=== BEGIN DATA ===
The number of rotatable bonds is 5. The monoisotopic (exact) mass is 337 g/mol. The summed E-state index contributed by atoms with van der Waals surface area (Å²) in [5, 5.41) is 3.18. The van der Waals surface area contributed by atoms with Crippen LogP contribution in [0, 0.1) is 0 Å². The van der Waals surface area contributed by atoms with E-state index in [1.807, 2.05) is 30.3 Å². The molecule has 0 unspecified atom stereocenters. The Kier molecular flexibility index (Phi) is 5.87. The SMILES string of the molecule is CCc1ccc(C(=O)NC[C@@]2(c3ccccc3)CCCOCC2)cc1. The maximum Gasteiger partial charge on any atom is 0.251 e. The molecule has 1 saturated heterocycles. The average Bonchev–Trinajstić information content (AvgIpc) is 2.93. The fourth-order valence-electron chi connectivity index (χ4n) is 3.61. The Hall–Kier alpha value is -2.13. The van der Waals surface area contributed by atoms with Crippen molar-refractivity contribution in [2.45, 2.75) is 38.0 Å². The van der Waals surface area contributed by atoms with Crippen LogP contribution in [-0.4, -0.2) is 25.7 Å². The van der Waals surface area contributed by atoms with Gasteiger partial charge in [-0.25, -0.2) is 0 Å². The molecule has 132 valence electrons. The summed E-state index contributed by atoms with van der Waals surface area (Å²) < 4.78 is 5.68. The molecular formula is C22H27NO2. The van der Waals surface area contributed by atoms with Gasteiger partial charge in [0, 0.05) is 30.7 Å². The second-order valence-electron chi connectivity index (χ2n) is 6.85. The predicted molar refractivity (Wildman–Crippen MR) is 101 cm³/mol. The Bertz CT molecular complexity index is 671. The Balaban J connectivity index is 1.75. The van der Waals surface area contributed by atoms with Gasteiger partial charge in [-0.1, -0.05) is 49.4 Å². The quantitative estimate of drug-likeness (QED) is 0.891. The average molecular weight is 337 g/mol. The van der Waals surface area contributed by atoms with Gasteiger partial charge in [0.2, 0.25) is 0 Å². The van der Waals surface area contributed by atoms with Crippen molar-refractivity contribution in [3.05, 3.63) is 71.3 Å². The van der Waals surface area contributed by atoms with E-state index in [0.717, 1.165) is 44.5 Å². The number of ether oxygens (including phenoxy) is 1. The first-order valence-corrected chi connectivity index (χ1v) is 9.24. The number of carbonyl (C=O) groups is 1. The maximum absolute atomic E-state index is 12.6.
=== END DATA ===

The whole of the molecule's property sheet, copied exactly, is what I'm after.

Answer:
The number of rotatable bonds is 5. The monoisotopic (exact) mass is 337 g/mol. The summed E-state index contributed by atoms with van der Waals surface area (Å²) in [5, 5.41) is 3.18. The van der Waals surface area contributed by atoms with Crippen LogP contribution in [0, 0.1) is 0 Å². The van der Waals surface area contributed by atoms with E-state index in [1.807, 2.05) is 30.3 Å². The molecule has 0 unspecified atom stereocenters. The Kier molecular flexibility index (Phi) is 5.87. The SMILES string of the molecule is CCc1ccc(C(=O)NC[C@@]2(c3ccccc3)CCCOCC2)cc1. The maximum Gasteiger partial charge on any atom is 0.251 e. The molecule has 1 saturated heterocycles. The average Bonchev–Trinajstić information content (AvgIpc) is 2.93. The fourth-order valence-electron chi connectivity index (χ4n) is 3.61. The Hall–Kier alpha value is -2.13. The van der Waals surface area contributed by atoms with Crippen molar-refractivity contribution in [2.45, 2.75) is 38.0 Å². The van der Waals surface area contributed by atoms with Crippen LogP contribution in [-0.4, -0.2) is 25.7 Å². The van der Waals surface area contributed by atoms with Gasteiger partial charge in [-0.25, -0.2) is 0 Å². The molecule has 132 valence electrons. The summed E-state index contributed by atoms with van der Waals surface area (Å²) < 4.78 is 5.68. The molecular formula is C22H27NO2. The van der Waals surface area contributed by atoms with Gasteiger partial charge in [0, 0.05) is 30.7 Å². The second-order valence-electron chi connectivity index (χ2n) is 6.85. The predicted molar refractivity (Wildman–Crippen MR) is 101 cm³/mol. The Bertz CT molecular complexity index is 671. The Balaban J connectivity index is 1.75. The van der Waals surface area contributed by atoms with Gasteiger partial charge in [-0.1, -0.05) is 49.4 Å². The quantitative estimate of drug-likeness (QED) is 0.891. The average molecular weight is 337 g/mol. The van der Waals surface area contributed by atoms with Gasteiger partial charge in [0.2, 0.25) is 0 Å². The van der Waals surface area contributed by atoms with Crippen molar-refractivity contribution in [3.05, 3.63) is 71.3 Å². The van der Waals surface area contributed by atoms with E-state index in [0.717, 1.165) is 44.5 Å². The number of ether oxygens (including phenoxy) is 1. The first-order valence-corrected chi connectivity index (χ1v) is 9.24. The number of carbonyl (C=O) groups is 1. The maximum absolute atomic E-state index is 12.6.